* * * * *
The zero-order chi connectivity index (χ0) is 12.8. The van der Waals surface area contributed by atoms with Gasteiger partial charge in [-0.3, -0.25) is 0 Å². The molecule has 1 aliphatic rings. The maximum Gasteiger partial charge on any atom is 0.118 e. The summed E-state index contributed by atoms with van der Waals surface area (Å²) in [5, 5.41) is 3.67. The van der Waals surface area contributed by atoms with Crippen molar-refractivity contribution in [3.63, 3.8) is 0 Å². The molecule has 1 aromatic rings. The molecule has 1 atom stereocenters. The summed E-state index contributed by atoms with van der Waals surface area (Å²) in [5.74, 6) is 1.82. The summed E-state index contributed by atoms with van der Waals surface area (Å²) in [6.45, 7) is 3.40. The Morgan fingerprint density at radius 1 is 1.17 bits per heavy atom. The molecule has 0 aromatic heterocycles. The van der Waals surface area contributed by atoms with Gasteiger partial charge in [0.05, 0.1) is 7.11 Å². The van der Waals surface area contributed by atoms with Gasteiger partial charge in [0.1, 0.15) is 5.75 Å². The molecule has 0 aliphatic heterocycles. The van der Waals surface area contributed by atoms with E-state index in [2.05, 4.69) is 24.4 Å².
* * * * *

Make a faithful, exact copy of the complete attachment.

The zero-order chi connectivity index (χ0) is 12.8. The van der Waals surface area contributed by atoms with Gasteiger partial charge in [-0.3, -0.25) is 0 Å². The molecule has 1 aliphatic rings. The maximum Gasteiger partial charge on any atom is 0.118 e. The summed E-state index contributed by atoms with van der Waals surface area (Å²) in [5, 5.41) is 3.67. The van der Waals surface area contributed by atoms with Crippen molar-refractivity contribution in [3.63, 3.8) is 0 Å². The molecule has 1 aromatic rings. The molecule has 1 atom stereocenters. The summed E-state index contributed by atoms with van der Waals surface area (Å²) in [5.74, 6) is 1.82. The summed E-state index contributed by atoms with van der Waals surface area (Å²) in [6.45, 7) is 3.40. The Morgan fingerprint density at radius 1 is 1.17 bits per heavy atom. The molecule has 0 aromatic heterocycles. The van der Waals surface area contributed by atoms with Gasteiger partial charge in [0.05, 0.1) is 7.11 Å². The van der Waals surface area contributed by atoms with Gasteiger partial charge in [0.1, 0.15) is 5.75 Å². The molecule has 0 aliphatic heterocycles. The van der Waals surface area contributed by atoms with E-state index in [2.05, 4.69) is 24.4 Å².